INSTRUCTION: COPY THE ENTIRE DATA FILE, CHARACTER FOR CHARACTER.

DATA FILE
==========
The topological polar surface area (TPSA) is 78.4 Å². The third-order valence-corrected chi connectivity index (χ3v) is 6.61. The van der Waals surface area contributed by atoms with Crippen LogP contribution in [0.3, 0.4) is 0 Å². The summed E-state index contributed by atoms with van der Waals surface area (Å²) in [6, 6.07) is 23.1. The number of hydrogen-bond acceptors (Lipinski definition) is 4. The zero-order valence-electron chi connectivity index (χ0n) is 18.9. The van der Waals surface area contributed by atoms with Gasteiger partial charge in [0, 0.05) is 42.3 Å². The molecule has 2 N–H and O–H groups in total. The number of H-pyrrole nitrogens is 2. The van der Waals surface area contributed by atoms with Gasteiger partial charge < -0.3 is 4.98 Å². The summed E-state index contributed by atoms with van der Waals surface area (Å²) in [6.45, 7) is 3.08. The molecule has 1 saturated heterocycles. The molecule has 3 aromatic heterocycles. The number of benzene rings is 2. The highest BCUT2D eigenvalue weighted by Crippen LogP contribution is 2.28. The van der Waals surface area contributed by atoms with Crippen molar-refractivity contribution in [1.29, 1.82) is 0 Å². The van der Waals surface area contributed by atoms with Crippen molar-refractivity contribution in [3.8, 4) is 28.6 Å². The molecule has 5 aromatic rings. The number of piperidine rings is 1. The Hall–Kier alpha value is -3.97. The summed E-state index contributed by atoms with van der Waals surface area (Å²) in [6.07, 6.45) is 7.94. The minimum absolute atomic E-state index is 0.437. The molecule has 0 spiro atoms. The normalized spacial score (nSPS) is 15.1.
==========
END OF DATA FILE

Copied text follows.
The topological polar surface area (TPSA) is 78.4 Å². The third-order valence-corrected chi connectivity index (χ3v) is 6.61. The van der Waals surface area contributed by atoms with Crippen LogP contribution in [0.3, 0.4) is 0 Å². The summed E-state index contributed by atoms with van der Waals surface area (Å²) in [6, 6.07) is 23.1. The number of hydrogen-bond acceptors (Lipinski definition) is 4. The zero-order valence-electron chi connectivity index (χ0n) is 18.9. The van der Waals surface area contributed by atoms with Gasteiger partial charge in [0, 0.05) is 42.3 Å². The molecule has 2 N–H and O–H groups in total. The number of H-pyrrole nitrogens is 2. The van der Waals surface area contributed by atoms with Gasteiger partial charge < -0.3 is 4.98 Å². The summed E-state index contributed by atoms with van der Waals surface area (Å²) in [6.45, 7) is 3.08. The molecule has 1 saturated heterocycles. The molecule has 3 aromatic heterocycles. The number of benzene rings is 2. The highest BCUT2D eigenvalue weighted by Crippen LogP contribution is 2.28. The van der Waals surface area contributed by atoms with Crippen molar-refractivity contribution in [1.29, 1.82) is 0 Å². The van der Waals surface area contributed by atoms with Crippen molar-refractivity contribution in [3.8, 4) is 28.6 Å². The molecule has 5 aromatic rings. The number of piperidine rings is 1. The Hall–Kier alpha value is -3.97. The summed E-state index contributed by atoms with van der Waals surface area (Å²) in [6.07, 6.45) is 7.94. The minimum absolute atomic E-state index is 0.437. The molecule has 0 spiro atoms. The normalized spacial score (nSPS) is 15.1.